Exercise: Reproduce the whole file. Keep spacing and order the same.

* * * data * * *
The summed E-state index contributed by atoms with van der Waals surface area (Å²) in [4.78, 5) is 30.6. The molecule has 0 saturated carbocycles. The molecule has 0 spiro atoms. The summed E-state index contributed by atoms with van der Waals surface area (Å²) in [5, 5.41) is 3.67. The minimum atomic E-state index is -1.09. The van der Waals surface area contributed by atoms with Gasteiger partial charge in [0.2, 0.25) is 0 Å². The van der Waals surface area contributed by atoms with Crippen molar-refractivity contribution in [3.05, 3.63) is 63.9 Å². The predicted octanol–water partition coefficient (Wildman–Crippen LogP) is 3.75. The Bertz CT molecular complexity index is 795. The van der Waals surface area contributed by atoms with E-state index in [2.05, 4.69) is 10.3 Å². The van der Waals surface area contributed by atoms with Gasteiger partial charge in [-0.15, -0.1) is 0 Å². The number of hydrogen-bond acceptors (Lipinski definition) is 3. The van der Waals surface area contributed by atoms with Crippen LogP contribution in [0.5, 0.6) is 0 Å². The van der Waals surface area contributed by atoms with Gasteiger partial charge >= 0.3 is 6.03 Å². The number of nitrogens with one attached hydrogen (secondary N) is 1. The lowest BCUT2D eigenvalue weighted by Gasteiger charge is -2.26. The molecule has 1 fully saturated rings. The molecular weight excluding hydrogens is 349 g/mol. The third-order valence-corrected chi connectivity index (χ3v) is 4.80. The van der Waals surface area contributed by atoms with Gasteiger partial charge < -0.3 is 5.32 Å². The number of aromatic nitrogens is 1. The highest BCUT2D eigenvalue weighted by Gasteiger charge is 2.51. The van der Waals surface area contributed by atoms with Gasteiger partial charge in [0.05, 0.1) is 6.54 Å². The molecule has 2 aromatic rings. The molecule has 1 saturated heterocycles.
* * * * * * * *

The summed E-state index contributed by atoms with van der Waals surface area (Å²) in [4.78, 5) is 30.6. The molecule has 0 saturated carbocycles. The molecule has 0 spiro atoms. The summed E-state index contributed by atoms with van der Waals surface area (Å²) in [5, 5.41) is 3.67. The minimum atomic E-state index is -1.09. The van der Waals surface area contributed by atoms with Gasteiger partial charge in [0.2, 0.25) is 0 Å². The van der Waals surface area contributed by atoms with Crippen molar-refractivity contribution in [3.05, 3.63) is 63.9 Å². The predicted octanol–water partition coefficient (Wildman–Crippen LogP) is 3.75. The Bertz CT molecular complexity index is 795. The van der Waals surface area contributed by atoms with E-state index in [2.05, 4.69) is 10.3 Å². The van der Waals surface area contributed by atoms with Gasteiger partial charge in [-0.15, -0.1) is 0 Å². The number of hydrogen-bond acceptors (Lipinski definition) is 3. The van der Waals surface area contributed by atoms with Crippen LogP contribution in [0.5, 0.6) is 0 Å². The van der Waals surface area contributed by atoms with Gasteiger partial charge >= 0.3 is 6.03 Å². The number of nitrogens with one attached hydrogen (secondary N) is 1. The lowest BCUT2D eigenvalue weighted by Gasteiger charge is -2.26. The molecule has 1 fully saturated rings. The molecular weight excluding hydrogens is 349 g/mol. The third-order valence-corrected chi connectivity index (χ3v) is 4.80. The van der Waals surface area contributed by atoms with Gasteiger partial charge < -0.3 is 5.32 Å². The number of aromatic nitrogens is 1. The highest BCUT2D eigenvalue weighted by Gasteiger charge is 2.51. The van der Waals surface area contributed by atoms with Gasteiger partial charge in [0.05, 0.1) is 6.54 Å². The molecule has 2 aromatic rings. The molecule has 1 saturated heterocycles.